How did Hong Kong get here?
After the failed trial of a Hong Kong resident who murdered his pregnant girlfriend in Taiwan, the Legislative Council (LegCo) proposed an Extradition Bill which would have enabled countries that the city does not have extradition agreements with - such as China - to apprehend “fugitives” through the help of local authorities. This caused widespread unrest given China’s track record of incarcerating political dissidents, such as the disappearance of anti-China booksellers. The bill triggered peaceful protests in June, which saw marches of around two million citizens. Police and protestors took to violent means after a symbolic attack within the LegCo chambers in July. The Extradition Bill was withdrawn in October.
Why are the protests still going on? / What’s still at stake?
Over a summer of mass arrests, indiscriminate weapon usage, vandalism and other violence, protestors drew up a list of five demands: for the bill to be withdrawn, an independent inquiry into police brutality, the release of arrested protestors, dropping the classification of ‘rioters’, and true universal suffrage - as well as the resignation of Chief Executive Carrie Lam. These demands were triggered by severe dissatisfaction towards the government’s handling of the protests, and suspected bias towards police sympathisers and supporters of the People’s Republic of China (PRC).
What’s happened so far?
In July, white-shirted mobs assaulted protestors and civilians - including elderly and children - returning home in Yuen Long train station, yet no police were called to the scene. In August, riot police (“Raptors”) stormed Prince Edward station, attacking escaping protestors as well as other passengers with pepper spray. In October, the PRC’s establishment anniversary, a 14-year-old boy was shot at point-blank range with a live round. In November, two more were shot in a similar fashion and an old man was set alight during an argument with protestors. In November, university campuses transformed into “battlegrounds” between protestors and the police.
Has there been any casualties?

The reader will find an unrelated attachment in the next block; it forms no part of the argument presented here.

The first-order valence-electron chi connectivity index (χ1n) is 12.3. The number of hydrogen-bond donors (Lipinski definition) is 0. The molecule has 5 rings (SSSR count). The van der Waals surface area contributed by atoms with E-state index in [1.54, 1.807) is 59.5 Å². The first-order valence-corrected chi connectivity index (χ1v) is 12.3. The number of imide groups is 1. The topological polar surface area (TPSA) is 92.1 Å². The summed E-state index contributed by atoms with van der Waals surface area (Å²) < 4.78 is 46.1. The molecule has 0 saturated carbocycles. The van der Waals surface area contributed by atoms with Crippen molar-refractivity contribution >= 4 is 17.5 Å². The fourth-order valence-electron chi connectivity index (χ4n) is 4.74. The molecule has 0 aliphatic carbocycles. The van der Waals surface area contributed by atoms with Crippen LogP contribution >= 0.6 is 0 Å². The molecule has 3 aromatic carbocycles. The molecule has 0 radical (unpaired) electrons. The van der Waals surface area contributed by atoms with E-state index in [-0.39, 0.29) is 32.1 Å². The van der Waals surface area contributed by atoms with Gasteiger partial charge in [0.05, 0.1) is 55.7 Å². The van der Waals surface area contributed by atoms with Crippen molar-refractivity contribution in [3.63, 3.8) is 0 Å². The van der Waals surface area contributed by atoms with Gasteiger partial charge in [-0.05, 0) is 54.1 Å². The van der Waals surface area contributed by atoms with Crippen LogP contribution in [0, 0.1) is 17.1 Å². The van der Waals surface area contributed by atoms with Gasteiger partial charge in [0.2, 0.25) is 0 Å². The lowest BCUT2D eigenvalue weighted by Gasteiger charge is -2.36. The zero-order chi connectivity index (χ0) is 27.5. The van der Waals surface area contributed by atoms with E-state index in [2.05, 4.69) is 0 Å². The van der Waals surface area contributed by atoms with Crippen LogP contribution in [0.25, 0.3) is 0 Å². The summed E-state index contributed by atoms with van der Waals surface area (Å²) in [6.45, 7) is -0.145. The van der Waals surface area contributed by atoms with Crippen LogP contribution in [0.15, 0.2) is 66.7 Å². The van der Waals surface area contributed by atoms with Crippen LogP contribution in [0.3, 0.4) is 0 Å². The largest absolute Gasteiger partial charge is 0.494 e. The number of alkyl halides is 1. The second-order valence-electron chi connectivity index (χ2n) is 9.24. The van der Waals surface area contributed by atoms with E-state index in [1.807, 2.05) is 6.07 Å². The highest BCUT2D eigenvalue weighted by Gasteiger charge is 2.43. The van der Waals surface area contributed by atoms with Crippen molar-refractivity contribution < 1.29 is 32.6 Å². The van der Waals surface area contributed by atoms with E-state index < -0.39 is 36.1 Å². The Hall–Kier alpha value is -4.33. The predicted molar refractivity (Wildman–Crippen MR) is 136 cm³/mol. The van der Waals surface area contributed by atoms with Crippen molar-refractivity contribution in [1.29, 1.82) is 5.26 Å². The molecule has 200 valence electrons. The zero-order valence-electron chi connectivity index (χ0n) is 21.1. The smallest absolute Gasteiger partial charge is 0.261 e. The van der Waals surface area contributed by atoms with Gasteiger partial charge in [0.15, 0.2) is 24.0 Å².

The protests have seen multiple deaths, many were concluded by the police to be suicides. The body of a 34-year-old man wearing a yellow raincoat was found. A much disputed case turned urban legend of a 15-year-old girl who reportedly committed suicide, but was suspected to have died at the hands of the police force, triggered citywide commemorations. Candlelight vigils took place across Hong Kong following the mysterious death of Alex Chow, a university student who fell from a carpark near demonstrations.
Severe injuries have been sustained by protestors, journalists and first-aiders, some of whom were shot in the eye. Scandals of torture, rape and murder against protestors - especially those in Sun Uk Ling Detention Centre - have also broken out.
What’s next for Hong Kong?
Following sixth months of protest, Hong Kong has been irrevocably scarred by the events of this year. Bloomberg forecasts a recession in sight for the city, whose protests have made it across international waters. Solidarity on university campuses in the UK, US and Australia have been met with opposition from chiefly mainland Chinese students. Foreign intervention, such as the enactment of the Hong Kong Human Rights and Democracy Act by the US, has been met with celebratory marches. On 25 November, democratic parties achieved a “landslide victory” in the District Council elections. The protestors even made the top five choices in TIME’s Person of the Year.
Nonetheless, the future remains uncertain for the financial centre, as mainland forces are increasingly baited to pursue aggressive action. Whatever comes next, don’t look away from the Hong Kong protests.
Image - Unsplash